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Survey: US Factory Production Hits Decade-Low

President Trump's trade spat with China may have been intended to help US manufacturers, but it appears to be having the opposite effect.

In this Sept. 18, 2019 photo, a Puckett Machinery Company technician walks past a new heavy duty Caterpillar excavator that awaits modification at Puckett Machinery Company in Flowood, MS.
In this Sept. 18, 2019 photo, a Puckett Machinery Company technician walks past a new heavy duty Caterpillar excavator that awaits modification at Puckett Machinery Company in Flowood, MS.
AP Photo/Rogelio V. Solis

WASHINGTON (AP) — U.S. factory activity hit its lowest level in more than a decade, as President Donald Trump's trade wars take a toll on American manufacturing.

The Institute for Supply Management, an association of purchasing managers, said Tuesday that its manufacturing index shrank for the second straight month to 47.8% in September, down from 49.1% in August. Any reading below 50 signals that the sector contracting.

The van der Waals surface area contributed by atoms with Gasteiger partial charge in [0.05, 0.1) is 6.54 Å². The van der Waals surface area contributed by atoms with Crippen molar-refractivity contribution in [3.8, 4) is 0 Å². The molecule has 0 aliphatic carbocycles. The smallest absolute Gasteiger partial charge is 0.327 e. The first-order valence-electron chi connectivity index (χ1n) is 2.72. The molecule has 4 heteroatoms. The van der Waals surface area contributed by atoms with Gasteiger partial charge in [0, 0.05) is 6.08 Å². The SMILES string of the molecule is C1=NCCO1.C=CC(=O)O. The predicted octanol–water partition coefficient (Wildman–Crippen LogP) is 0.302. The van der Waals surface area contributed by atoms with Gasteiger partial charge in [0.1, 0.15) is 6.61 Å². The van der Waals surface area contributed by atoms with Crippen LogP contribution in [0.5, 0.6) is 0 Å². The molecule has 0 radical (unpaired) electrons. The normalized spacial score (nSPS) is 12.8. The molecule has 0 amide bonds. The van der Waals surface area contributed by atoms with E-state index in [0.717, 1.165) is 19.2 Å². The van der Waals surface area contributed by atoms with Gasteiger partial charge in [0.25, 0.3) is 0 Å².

In this Sept. 18, 2019, photo technician David Boxx works on updating an electrical system on a Caterpillar machine at the Puckett Machinery Company in Flowood, MS.In this Sept. 18, 2019, photo technician David Boxx works on updating an electrical system on a Caterpillar machine at the Puckett Machinery Company in Flowood, MS.AP Photo/Rogelio V. SolisThe nearly 15-month trade spat with China and tariffs on steel, aluminum and other products may have been intended to help US manufacturers. But it appears to be having the opposite effect, spurring the Federal Reserve cut rates by a quarter-point in September for the second time this year. Weakening business confidence and softening global demand have also hit American factories hard, prompting pullbacks in both production and employment. This month's measure reported the lowest level of manufacturing activity since June 2009, the last month of the Great Recession.

"The trade war is wreaking havoc, to the point where the incipient upturn in manufacturing in China is not transmitting, at all, to the U.S.," said Ian Shepherdson, chief economist at Pantheon Macroeconomics.

Some economists also said that the ongoing union worker strike at General Motors could have played a role in a slower automotive market.

"That strike has now begun to affect production at suppliers too," said Paul Ashworth, chief US economist at Capital Economics. When the strike ends, we would expect the manufacturing sector surveys to rebound too."

Measures of production and employment slipped by 2.2% and 1.1%. New orders rose a slight 0.1% but remained in negative territory.

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